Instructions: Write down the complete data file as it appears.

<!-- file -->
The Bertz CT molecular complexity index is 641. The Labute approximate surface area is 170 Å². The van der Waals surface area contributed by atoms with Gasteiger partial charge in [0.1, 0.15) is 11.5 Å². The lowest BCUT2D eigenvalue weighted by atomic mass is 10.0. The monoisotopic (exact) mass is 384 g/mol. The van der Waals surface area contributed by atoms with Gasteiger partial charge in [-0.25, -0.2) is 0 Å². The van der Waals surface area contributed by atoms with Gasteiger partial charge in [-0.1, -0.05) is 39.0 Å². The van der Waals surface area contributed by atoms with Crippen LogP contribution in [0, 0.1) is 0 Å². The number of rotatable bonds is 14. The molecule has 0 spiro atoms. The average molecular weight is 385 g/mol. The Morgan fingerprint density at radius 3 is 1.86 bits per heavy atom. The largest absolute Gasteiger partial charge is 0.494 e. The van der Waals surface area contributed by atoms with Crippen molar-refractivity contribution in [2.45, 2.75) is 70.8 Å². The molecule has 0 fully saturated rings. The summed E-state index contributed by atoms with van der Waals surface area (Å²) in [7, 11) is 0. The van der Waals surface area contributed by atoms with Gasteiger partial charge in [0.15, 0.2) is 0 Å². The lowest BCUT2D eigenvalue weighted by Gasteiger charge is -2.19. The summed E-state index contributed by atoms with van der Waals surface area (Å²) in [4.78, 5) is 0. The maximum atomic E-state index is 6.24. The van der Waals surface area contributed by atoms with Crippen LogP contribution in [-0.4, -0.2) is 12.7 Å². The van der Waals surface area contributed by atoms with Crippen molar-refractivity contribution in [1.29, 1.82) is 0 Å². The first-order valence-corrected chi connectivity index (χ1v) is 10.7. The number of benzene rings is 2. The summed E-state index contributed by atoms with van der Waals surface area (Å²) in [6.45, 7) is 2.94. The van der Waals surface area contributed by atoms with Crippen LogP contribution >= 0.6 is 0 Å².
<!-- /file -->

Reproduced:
The Bertz CT molecular complexity index is 641. The Labute approximate surface area is 170 Å². The van der Waals surface area contributed by atoms with Gasteiger partial charge in [0.1, 0.15) is 11.5 Å². The lowest BCUT2D eigenvalue weighted by atomic mass is 10.0. The monoisotopic (exact) mass is 384 g/mol. The van der Waals surface area contributed by atoms with Gasteiger partial charge in [-0.25, -0.2) is 0 Å². The van der Waals surface area contributed by atoms with Gasteiger partial charge in [-0.1, -0.05) is 39.0 Å². The van der Waals surface area contributed by atoms with Crippen LogP contribution in [0, 0.1) is 0 Å². The number of rotatable bonds is 14. The molecule has 0 spiro atoms. The average molecular weight is 385 g/mol. The Morgan fingerprint density at radius 3 is 1.86 bits per heavy atom. The largest absolute Gasteiger partial charge is 0.494 e. The van der Waals surface area contributed by atoms with Crippen molar-refractivity contribution in [2.45, 2.75) is 70.8 Å². The molecule has 0 fully saturated rings. The summed E-state index contributed by atoms with van der Waals surface area (Å²) in [7, 11) is 0. The van der Waals surface area contributed by atoms with Gasteiger partial charge in [0.15, 0.2) is 0 Å². The lowest BCUT2D eigenvalue weighted by Gasteiger charge is -2.19. The summed E-state index contributed by atoms with van der Waals surface area (Å²) in [4.78, 5) is 0. The maximum atomic E-state index is 6.24. The van der Waals surface area contributed by atoms with Crippen LogP contribution in [-0.4, -0.2) is 12.7 Å². The van der Waals surface area contributed by atoms with Crippen molar-refractivity contribution in [1.29, 1.82) is 0 Å². The first-order valence-corrected chi connectivity index (χ1v) is 10.7. The number of benzene rings is 2. The summed E-state index contributed by atoms with van der Waals surface area (Å²) in [6.45, 7) is 2.94. The van der Waals surface area contributed by atoms with Crippen LogP contribution >= 0.6 is 0 Å².